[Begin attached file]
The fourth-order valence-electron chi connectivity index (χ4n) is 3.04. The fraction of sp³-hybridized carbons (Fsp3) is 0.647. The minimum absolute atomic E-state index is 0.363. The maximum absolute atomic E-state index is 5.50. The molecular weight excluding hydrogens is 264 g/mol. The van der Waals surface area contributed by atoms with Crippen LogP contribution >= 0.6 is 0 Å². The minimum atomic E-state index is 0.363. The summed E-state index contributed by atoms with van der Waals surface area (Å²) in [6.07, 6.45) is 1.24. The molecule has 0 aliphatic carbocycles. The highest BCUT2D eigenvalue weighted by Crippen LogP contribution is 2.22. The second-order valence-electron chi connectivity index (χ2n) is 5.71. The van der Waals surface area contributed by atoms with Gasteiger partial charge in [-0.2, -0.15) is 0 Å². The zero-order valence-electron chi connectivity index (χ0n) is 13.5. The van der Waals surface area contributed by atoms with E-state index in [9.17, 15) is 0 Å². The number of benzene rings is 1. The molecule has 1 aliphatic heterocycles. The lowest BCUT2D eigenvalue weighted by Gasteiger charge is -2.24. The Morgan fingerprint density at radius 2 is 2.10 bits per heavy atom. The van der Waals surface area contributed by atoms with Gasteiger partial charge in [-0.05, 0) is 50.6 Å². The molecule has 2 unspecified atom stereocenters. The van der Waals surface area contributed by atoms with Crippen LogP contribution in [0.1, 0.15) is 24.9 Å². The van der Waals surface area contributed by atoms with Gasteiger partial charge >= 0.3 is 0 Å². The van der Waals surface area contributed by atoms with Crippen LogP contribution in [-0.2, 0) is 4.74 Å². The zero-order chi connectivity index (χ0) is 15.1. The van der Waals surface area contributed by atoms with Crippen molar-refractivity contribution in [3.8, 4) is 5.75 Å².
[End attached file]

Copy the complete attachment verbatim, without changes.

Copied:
The fourth-order valence-electron chi connectivity index (χ4n) is 3.04. The fraction of sp³-hybridized carbons (Fsp3) is 0.647. The minimum absolute atomic E-state index is 0.363. The maximum absolute atomic E-state index is 5.50. The molecular weight excluding hydrogens is 264 g/mol. The van der Waals surface area contributed by atoms with Crippen LogP contribution >= 0.6 is 0 Å². The minimum atomic E-state index is 0.363. The summed E-state index contributed by atoms with van der Waals surface area (Å²) in [6.07, 6.45) is 1.24. The molecule has 0 aliphatic carbocycles. The highest BCUT2D eigenvalue weighted by Crippen LogP contribution is 2.22. The second-order valence-electron chi connectivity index (χ2n) is 5.71. The van der Waals surface area contributed by atoms with Gasteiger partial charge in [-0.2, -0.15) is 0 Å². The zero-order valence-electron chi connectivity index (χ0n) is 13.5. The van der Waals surface area contributed by atoms with E-state index in [9.17, 15) is 0 Å². The number of benzene rings is 1. The molecule has 1 aliphatic heterocycles. The lowest BCUT2D eigenvalue weighted by Gasteiger charge is -2.24. The Morgan fingerprint density at radius 2 is 2.10 bits per heavy atom. The van der Waals surface area contributed by atoms with Gasteiger partial charge in [-0.05, 0) is 50.6 Å². The molecule has 2 unspecified atom stereocenters. The van der Waals surface area contributed by atoms with Crippen LogP contribution in [0.1, 0.15) is 24.9 Å². The van der Waals surface area contributed by atoms with Gasteiger partial charge >= 0.3 is 0 Å². The van der Waals surface area contributed by atoms with Crippen LogP contribution in [-0.2, 0) is 4.74 Å². The zero-order chi connectivity index (χ0) is 15.1. The van der Waals surface area contributed by atoms with Crippen molar-refractivity contribution in [3.8, 4) is 5.75 Å².